You first hear the whistle, a throaty bellow like a tornado heard through a long pipe, and over the tops of trees, you see the trail of ash-grey smoke dissipating into the air. Soon the sheer black locomotive churns into view along the track with “765” and “Nickel Plate Road” emblazoned in gold, hand-painted lettering along its side. This representative figure of a by-gone era turns heads as it chugs along Chicagoland tracks, and it’s no wonder. Catching this bellowing 100-foot-long, 404-ton steel powerhouse rolling down the rails is enough to captivate railfans and unsuspecting commuters alike.
As the locomotive prepares to return to Metra’s Rock Island Line on Sept. 15 and 16, visitors and residents in the Chicagoland region plan for an experience unlike any other. Some may choose to post along the route with a camera in hand, others will ride aboard one of the 15 private luxury railcars it pulls behind. In either case, the return of Nickel Plate 765 provides the opportunity to travel back in time to the golden age of railroading.
Nickel Plate 765, a solid steel steam locomotive currently owned and maintained by Fort Wayne Railroad Historical Society, was built in 1944 and it proved to be a dynamo in the steam era. This Berkshire-type locomotive boasted an impressive 4500 horsepower thanks to modifications that William E. Woodard, an engineer at Lima Locomotive Works, made to the firebox size (as a comparison, Metra’s F40PH locomotives operate at 3,200 horsepower and MP36 locomotives operate at 3,600 horsepower). That adjustment necessitated an entirely new wheel arrangement, making the Berkshire a 2-8-4 construction rather than a 2-8-2 like the Mikado design it was derived from.
The Berkshire was an instant success and quickly became the standard for speed and efficiency in steam locomotive design. Nickel Plate Road, a lesser-known freight railroad founded in 1881, placed itself on the map after purchasing their first 15 Berkshires in 1934. According to the Nickel Plate Road Historical & Technical Society, “the 1940’s found Nickel Plate setting record after record with the Berkshires.” It was during this era of progress that Nickel Plate Road acquired Locomotive 765, known also by the abbreviation NKP765.
Though the locomotive is an icon to another era, it was not immune to adjusting to the requirements of railroads today. Metra Roadway Engineer Tim Pitzen took time off of work to help bring NKP765 into Chicago for the Joliet Rocket excursion in 2017. Though the experience was unlike any he had had before, it turned out to be a nearly 21-hour day; this is in addition to the months of planning that occurred in anticipation of the train’s arrival.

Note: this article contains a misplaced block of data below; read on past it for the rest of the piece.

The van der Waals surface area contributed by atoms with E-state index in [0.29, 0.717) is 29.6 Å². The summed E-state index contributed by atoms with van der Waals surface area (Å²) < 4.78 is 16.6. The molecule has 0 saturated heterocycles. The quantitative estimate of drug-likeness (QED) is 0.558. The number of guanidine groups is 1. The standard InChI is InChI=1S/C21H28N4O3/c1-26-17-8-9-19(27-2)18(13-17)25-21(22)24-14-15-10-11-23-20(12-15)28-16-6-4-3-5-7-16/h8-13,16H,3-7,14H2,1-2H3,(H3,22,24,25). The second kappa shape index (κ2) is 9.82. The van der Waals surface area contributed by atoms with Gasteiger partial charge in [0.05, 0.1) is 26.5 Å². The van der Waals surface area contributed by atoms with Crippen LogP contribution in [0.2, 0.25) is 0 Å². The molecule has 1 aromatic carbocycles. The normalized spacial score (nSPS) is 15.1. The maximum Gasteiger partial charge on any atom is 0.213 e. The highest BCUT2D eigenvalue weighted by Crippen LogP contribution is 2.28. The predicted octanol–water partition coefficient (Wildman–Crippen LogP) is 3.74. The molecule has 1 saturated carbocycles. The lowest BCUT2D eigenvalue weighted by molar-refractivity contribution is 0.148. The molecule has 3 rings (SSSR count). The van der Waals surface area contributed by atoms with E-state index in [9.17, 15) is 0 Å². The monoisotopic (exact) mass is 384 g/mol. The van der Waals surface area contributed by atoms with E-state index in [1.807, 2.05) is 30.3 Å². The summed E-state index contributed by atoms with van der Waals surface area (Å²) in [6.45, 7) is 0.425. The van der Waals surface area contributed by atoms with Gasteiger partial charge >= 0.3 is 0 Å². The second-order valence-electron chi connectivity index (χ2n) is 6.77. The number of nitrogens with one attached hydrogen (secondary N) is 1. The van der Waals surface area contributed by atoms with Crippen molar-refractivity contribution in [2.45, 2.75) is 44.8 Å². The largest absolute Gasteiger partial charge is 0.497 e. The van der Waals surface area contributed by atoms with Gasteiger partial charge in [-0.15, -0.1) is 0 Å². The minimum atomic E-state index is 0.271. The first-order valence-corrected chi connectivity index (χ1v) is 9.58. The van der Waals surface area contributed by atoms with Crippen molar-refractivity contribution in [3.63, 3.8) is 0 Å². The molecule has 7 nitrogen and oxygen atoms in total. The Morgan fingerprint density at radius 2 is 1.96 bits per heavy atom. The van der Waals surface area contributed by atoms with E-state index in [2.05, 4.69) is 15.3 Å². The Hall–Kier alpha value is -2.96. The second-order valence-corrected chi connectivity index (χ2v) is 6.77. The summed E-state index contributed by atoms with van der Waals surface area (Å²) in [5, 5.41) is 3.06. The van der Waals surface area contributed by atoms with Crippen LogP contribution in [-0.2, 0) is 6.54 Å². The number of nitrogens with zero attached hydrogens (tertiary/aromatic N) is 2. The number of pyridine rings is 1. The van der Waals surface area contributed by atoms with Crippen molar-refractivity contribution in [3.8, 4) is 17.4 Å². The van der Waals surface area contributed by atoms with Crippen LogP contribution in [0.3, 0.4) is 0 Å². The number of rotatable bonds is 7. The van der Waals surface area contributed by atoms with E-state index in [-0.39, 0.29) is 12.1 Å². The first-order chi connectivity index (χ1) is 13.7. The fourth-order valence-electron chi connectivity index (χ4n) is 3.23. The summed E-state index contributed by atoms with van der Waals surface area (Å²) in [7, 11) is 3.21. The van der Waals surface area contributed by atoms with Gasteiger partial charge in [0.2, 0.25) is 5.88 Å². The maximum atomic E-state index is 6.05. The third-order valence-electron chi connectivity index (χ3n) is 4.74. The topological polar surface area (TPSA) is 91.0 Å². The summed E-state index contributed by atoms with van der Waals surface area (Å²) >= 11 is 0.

Beyond making sure Metra’s infrastructure could support such a machine, there were countless hours spent planning the moves, arranging necessary equipment, troubleshooting complications, and executing trial runs leading up to the two-day event.
“One of the biggest issues we had was making sure we could get coal and water to it,” Pitzen said. This required the use of a crane and storage area for the massive amounts of fuel. “Beyond that, there’s just a lot of coordination that goes on between transportation, mechanical, and engineering.”
This year marks the second consecutive year the locomotive has visited Chicago. A previous attempt in 1985 fell through, but the planning notes made by Jerry Pitzen, Tim Pitzen’s father and fourth-generation railroader, remain as a testament to the difficulties of coordinating the many parts of such an excursion. The numbered list handwritten on yellow notebook paper provides suggestions for the arrival of the locomotive and for running the entire train set: what equipment is needed to get coal into the tender, where to wash the equipment, which bridges and clearances need to be checked and what the plan would be for special moves to speed up operations.
Regardless of the efforts expended on both Metra’s side and that of Fort Wayne Railroad Historical Society, bringing a time capsule like the NKP765 back to the heart of America’s railroad capital is well worth it. On both sides of the operation are countless volunteers who are there for the love of the railroad tradition.
If you’re interested in learning more about The Joliet Rocket excursion and Nickel Plate 765, click here.